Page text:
Lowland heathland

Lowland heathland communities are found below 300m and are characterised by sandy mineral soils of low nutrient status. The dominant plant species are heather, gorse and cross-leaved heath, but many heathlands have a mosaic of habitats including scattered trees and scrub and areas of bare ground as well as wet heath, mire and open water. Bryophytes and lichens are also important components of the heathland vegetation.

Heathland is a very important invertebrate habitat, supporting many rare British species that are at the edge of their European range. Species found on heathland include the Heath Grasshopper (Chorthippus vagans), the Potter Wasp (Eumenes coarctatus), the Ladybird Spider (Ereseus sandaliatus) and the Dusky Cockroach (Ectobius lapponicus) as well as the Silver-studded Blue Butterfly (Plebejus argus), and 3 species of dragonfly which are confined to this habitat.


  • Encroachment of trees and scrub as a result of decline in traditional management
  • Damage from accidental or deliberate fires
  • Development pressure
  • Inappropriate surfacing of paths and tracks
  • Management that suppresses appropriate disturbance of soils
  • Uniformity of age classes of heather and deciduous scrub
  • Inappropriate grazing regimes
  • Failure to understand and allow for habitat mosaic relationships, including aspect
  • Loss of verge heath (by road widening etc)
  • Drainage of wet heath, bog and heathland carr, and ditching of streams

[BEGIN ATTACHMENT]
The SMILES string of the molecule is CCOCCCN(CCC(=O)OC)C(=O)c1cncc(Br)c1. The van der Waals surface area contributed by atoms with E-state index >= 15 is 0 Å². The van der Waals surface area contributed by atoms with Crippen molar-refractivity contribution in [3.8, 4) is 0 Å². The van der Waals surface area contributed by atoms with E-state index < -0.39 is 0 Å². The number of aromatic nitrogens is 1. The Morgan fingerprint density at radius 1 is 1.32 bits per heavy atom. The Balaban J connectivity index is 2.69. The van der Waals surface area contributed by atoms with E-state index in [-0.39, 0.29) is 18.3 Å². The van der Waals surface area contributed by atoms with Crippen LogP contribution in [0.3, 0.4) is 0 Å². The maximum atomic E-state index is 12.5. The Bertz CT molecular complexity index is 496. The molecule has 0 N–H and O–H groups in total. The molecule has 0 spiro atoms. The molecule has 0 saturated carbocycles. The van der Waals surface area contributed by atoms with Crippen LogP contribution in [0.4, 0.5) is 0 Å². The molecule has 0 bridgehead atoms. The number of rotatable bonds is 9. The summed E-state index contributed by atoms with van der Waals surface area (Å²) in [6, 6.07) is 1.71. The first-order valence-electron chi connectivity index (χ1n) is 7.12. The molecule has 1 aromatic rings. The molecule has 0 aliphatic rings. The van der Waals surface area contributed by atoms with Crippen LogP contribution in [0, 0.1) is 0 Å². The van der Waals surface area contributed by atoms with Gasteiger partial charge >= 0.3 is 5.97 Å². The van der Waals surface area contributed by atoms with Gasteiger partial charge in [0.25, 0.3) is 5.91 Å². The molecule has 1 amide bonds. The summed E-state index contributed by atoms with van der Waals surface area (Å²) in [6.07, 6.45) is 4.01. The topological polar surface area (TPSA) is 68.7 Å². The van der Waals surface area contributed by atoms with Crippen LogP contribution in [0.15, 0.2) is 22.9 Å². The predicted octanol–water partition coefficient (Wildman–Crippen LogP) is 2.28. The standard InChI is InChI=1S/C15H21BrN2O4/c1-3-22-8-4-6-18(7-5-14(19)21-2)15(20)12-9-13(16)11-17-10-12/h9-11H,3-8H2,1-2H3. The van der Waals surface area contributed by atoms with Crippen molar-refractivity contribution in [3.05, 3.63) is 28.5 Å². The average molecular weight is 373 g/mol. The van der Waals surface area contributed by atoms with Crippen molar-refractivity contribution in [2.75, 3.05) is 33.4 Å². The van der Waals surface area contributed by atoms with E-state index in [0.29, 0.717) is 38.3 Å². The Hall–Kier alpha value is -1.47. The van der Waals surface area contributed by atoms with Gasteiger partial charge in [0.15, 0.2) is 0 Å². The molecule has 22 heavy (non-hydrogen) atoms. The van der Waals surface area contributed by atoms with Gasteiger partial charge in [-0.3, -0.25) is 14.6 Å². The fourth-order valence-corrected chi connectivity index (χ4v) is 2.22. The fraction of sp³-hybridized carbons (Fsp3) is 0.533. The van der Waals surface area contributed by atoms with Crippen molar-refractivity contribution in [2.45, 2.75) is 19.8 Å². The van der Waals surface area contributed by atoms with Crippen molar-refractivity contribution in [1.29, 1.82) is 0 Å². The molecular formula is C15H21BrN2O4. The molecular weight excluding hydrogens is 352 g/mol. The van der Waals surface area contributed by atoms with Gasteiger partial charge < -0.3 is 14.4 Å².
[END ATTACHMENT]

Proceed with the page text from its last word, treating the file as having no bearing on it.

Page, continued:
• Agricultural improvement or afforestation
  • Isolation and fragmentation of habitat
  • Nutrient enrichment from agricultural practices
Heath & Acid Grassland - Cavenham Heath © Roger Key Heath & Acid Grassland - Cavenham Heath © Roger Key

Habitat management

Habitat management should maintain a pattern of traditional heath management, attempting to retain a mosaic of vegetation types. Without this type of management, heaths can rapidly be colonised by bracken, scrub or woodland, or become so uniform in age class that many species loose their niche.

Maintain a diverse vegetational structure
The most important management aim should be to maintain structural diversity in the vegetation to provide a wide range of habitat niches for invertebrates. This should include:

Bare ground
Bare ground is important for a range of insects which use open areas for nesting, chasing after prey and basking. The sandy soils of lowland heaths provide warm, dry conditions that favour warmth-loving invertebrates and facilitate burrowing. Any open south-facing bare slopes can provide valuable nesting sites for colonies of burrowing solitary bees and wasps. Bare, sandy ground on heathland can be created by scraping shallow pits or even bulldozing the vegetation away and creating mounds or banks with the material removed. On a smaller scale, hand clearance of vegetation in small patches across a site can provide useful invertebrate habitat. As bare ground is easily colonized by seedling birch and pine, it is essential to ensure that any sizeable clearance is regularly repeated or the area is subsequently managed to ensure colonization by heather rather than trees or scrub. Hard-packed sand such as that found along paths can be very valuable habitat for solitary bees and wasps to construct their nests.

Areas dominated by mosses and lichens